Dave Sullivan:                    I agree. There’s so many things that can be done on a small scale, on a local scale. We were always involved with, adopted a couple of schools type of thing, some baseball teams that you can sponsor. Start off with some of these smaller things because there’s a ton of them available in your community. Ask your people what they’re interested in. Perhaps there’s a charity they would like to be involved with and you can get everybody involved. It’s a great thing to do. We all need to step up and do more.

Dave Sullivan:                    Along those lines, the NRCA, let’s give a little plug for the NRCA and what we like about the NRCA. I’ve been a member, still am, for god, I don’t know 40 years or so now probably. Great organization. We’ve got the alliance. You want to give a quick pitch for that?

Charles Antis:                     Yeah. Roofing Alliance is the giving arm of the NRCA and every member there has made a substantial pledge and we use that money and trust to fund initiatives in the roofing industry to make it better. It was the Roofing Alliance that listened to the pitch by Bill Good to adopt all of the Ronald McDonald Houses across the country. It was in that meeting that we raised our hands and said yes and now we’re taking care of all those roofs. We now, we’re forming partnerships with youth services that are developing youth, bringing skill into the roofing place with sometimes at risk youth. There’s amazing initiatives that have come out of the Roofing Alliance. The reason I’m part of the Roofing Alliance is I went back three years ago looking for the people that really cared.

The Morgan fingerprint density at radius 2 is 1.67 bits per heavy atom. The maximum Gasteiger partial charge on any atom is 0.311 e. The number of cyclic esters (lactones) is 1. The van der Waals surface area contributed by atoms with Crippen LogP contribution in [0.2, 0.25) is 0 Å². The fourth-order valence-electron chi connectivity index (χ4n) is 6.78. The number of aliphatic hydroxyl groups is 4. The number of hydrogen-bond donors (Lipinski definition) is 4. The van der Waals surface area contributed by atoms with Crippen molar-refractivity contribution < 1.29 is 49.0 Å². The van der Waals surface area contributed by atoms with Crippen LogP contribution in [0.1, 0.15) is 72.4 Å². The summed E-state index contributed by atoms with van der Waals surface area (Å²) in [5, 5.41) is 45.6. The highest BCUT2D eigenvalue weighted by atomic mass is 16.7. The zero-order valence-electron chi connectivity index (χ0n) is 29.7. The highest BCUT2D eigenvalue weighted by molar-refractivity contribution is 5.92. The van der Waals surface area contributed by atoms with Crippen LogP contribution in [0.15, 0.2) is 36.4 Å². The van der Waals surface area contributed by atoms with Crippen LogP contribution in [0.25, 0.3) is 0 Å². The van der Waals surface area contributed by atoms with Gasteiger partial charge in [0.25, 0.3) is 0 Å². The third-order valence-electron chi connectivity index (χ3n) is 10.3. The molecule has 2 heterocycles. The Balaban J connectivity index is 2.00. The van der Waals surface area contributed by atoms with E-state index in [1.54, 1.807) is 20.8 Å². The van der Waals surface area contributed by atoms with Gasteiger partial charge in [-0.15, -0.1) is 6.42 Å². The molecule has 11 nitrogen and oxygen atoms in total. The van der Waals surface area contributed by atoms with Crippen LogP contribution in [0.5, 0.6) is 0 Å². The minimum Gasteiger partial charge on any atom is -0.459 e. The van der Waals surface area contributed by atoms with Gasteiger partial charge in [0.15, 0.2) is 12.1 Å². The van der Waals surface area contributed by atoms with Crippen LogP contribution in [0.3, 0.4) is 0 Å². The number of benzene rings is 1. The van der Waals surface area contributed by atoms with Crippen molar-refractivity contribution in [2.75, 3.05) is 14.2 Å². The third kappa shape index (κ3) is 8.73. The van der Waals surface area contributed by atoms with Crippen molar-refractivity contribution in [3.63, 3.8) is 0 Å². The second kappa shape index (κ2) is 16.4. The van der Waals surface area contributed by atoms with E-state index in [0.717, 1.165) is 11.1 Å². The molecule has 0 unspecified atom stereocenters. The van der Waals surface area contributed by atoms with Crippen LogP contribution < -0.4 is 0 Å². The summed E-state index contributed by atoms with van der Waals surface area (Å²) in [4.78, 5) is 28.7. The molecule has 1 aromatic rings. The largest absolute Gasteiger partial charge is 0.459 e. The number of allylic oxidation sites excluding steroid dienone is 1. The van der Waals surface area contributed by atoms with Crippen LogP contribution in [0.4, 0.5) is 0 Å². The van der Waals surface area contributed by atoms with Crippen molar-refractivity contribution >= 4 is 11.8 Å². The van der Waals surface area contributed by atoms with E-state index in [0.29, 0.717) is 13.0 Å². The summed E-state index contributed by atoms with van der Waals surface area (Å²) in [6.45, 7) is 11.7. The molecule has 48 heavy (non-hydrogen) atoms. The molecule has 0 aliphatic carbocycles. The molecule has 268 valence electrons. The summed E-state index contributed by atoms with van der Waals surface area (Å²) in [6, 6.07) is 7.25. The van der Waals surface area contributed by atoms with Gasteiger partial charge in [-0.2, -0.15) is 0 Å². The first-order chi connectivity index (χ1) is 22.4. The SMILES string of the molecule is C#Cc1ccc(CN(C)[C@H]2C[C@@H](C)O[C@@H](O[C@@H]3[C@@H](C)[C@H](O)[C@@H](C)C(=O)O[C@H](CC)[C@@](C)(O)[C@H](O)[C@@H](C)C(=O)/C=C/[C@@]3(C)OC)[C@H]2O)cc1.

Charles Antis:                     I went to the NRCA, I went a day early to the rebuilding Orlando give. This was in the Orlando conference [inaudible 00:54:29]. I showed up because I wanted to meet those people. I knew there had to be people. I showed up. I met Heidi Ellsworth who took me and introduced me to more people. I met Bill Good, all these people. Darrel [inaudible 00:54:41] from [inaudible 00:54:42], all these people that really want to make it a better place. Then I felt such at home when I met these people. They looked at me and they said, “Charles, has the roofing industry been good to you and to your family, and to your people.” I said, “Yes.” They said, “Come back. Give here.” I go, “But Bill, I can’t that’s too much. We do that locally.” He stayed with me and pretty soon we made that pledge.